A story of circus fame and all its accompanying troubles from the years when the “greatest show on Earth” was at its glamorous best.
Art dealer and former Milwaukee Journal-Sentinel art critic Jensen (The Lives and Loves of Daisy and Violet Hilton: A True Story of Conjoined Twins, 2006, etc.) sets out to explain why his subject, Lillian Leitzel (1891–1931), was so beloved in her time. Born into a circus family and trained from an early age on the trapeze and rings, her talent was clearly special. She moved easily from a family show to her own success and fame, and Jensen documents the entire road. The author provides an adequate biography, but he doesn’t make it obvious why readers today should care. His initial descriptions of her aerial abilities and parentage are arresting, but as the narrative progresses, it starts to feel stale. Leitzel’s signature move may have been amazing to behold, but words can only go so far in describing the visual wonder. Despite Jensen’s constant reminders about her salary, her living arrangements and her diva style, it is easy to overlook why she was crowned as performing royalty. Interwoven with Leitzel’s take of fame is the love story between Leitzel and Alfredo Codona, a trapeze artist. Fraught with the obstacles of chaperones, spouses and danger, the story of the affair is full of intrigue. The community, dedication and the transient nature of the circus are a fantastic backdrop for the action, but those looking for a broader exploration of the entire community should look elsewhere. This book revolves around Leitzel and Alfredo.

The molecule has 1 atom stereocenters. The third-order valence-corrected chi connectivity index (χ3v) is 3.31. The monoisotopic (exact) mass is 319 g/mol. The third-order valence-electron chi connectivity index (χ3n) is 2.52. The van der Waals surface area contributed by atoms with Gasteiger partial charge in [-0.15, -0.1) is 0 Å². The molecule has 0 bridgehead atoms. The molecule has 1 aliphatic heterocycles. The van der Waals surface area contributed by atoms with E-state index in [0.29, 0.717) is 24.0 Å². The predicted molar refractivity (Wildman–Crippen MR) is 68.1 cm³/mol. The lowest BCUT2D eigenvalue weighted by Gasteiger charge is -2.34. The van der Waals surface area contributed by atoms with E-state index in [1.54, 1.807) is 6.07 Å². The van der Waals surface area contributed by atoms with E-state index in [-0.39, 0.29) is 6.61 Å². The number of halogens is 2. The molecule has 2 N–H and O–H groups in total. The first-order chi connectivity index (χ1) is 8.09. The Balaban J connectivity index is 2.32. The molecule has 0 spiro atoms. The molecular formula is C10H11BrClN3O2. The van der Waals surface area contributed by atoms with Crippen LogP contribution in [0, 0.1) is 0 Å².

Despite the inherent tension in the world of the circus and the whiff of glamour surrounding the circus queen, her story will appeal mostly to true circus enthusiasts.